Fresh from his fantastic curatorial success of hanging the Royal Academy’s Summer Exhibition, Michael Craig-Martin has been given the original Serpentine Gallery for his first public institution exhibition in more than a quarter of a century. Like the vibrant shock of seeing pink walls at Burlington House, the old Hyde Park tea room has also been given a few licks of paint, as well as wallpaper conceived especially for this exhibition and making patterns of the artist’s familiar linear style.
That he has been using this style for thirty years is phenomenal; his magnum book Drawing launched at the London Original Print Fair in the Spring showed just what can be achieved over such a lengthy period — it comprises hundreds and hundreds of his clean, clear, analytical, diagrammatic images spanning all manner of our quotidian needs, distractions and hobbies. The fact that such a vast collection of flat three dimensional images has amassed was to lead to the title and selection for this show.
The theme of the exhibition is change, it concerns the increasing acceleration of our modern world; it holds up to our eyes items we cherished or coveted just a few years ago and where once they may have just been observation, they now carry a weight of nostalgia, or demonstrate impermanence, or at the very least clarify that they really weren’t all that important to begin with. We live by the adage that everything changes and these few rooms unapologetically support this stance.
Phones and laptops evolve quicker than hotel safes and fire alarms but looking at these pop art coloured illustrations you are left with no doubt they too will falter, change and their former selves will look every bit as old fashioned as a Nokia 3310 does next to the blank represented screen of an iPhone 6s.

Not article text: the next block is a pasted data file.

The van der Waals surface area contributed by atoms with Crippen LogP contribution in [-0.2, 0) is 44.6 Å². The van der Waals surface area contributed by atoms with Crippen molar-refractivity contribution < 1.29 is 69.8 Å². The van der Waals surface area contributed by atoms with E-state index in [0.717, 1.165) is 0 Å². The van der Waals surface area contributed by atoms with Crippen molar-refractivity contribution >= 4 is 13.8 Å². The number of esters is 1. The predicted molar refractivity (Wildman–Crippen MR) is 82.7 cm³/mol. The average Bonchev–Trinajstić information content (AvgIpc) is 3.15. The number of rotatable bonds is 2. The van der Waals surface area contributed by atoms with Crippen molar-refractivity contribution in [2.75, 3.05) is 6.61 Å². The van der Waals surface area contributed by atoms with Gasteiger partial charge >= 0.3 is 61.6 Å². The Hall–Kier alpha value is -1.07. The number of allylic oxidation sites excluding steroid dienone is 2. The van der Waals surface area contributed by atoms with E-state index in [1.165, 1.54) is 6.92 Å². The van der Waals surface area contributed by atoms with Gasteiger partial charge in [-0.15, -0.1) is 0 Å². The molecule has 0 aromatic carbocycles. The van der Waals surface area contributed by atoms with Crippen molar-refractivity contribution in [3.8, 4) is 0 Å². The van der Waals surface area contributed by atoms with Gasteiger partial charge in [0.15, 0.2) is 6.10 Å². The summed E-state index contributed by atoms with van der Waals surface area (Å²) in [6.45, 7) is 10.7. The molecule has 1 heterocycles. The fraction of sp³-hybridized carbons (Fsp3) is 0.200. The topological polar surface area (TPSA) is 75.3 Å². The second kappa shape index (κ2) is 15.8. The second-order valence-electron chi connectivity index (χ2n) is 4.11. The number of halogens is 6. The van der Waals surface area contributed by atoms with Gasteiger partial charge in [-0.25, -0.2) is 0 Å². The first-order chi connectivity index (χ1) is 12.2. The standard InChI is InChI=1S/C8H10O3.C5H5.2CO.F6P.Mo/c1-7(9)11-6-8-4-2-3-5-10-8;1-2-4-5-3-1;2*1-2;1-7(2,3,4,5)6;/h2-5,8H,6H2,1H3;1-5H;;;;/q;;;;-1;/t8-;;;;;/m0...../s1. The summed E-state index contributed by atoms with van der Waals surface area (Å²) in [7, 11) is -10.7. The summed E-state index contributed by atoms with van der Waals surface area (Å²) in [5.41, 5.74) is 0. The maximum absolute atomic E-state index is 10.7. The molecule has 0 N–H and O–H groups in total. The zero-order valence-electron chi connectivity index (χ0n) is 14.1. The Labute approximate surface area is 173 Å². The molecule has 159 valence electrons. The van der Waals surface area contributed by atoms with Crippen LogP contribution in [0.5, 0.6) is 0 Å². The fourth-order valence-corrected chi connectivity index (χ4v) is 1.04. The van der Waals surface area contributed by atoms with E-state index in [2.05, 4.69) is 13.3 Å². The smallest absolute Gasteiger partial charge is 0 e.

Along with the more obvious motifs of recent years the show looks back to a few more simple canvases as well as the 'jumble sale' chaos of the layered work - still unflinchingly flat. There are two old wall works, originally drawn out by hand now as a sign of the times reproduced through a computer; many of those pictured here in profile, detail or with rainbow keys.
This is a timely show, not just because the artist is due some greater recognition but because we need to get a handle on the temporary nature of our consumerist present. If we continue to consume at the rate we are doing that is one thing, but to confuse and mistake deeper scenarios and more human matters in such a throw away fashion, we are more doomed than one of the artist’s most ancient works, a black and white TV.
until 14th February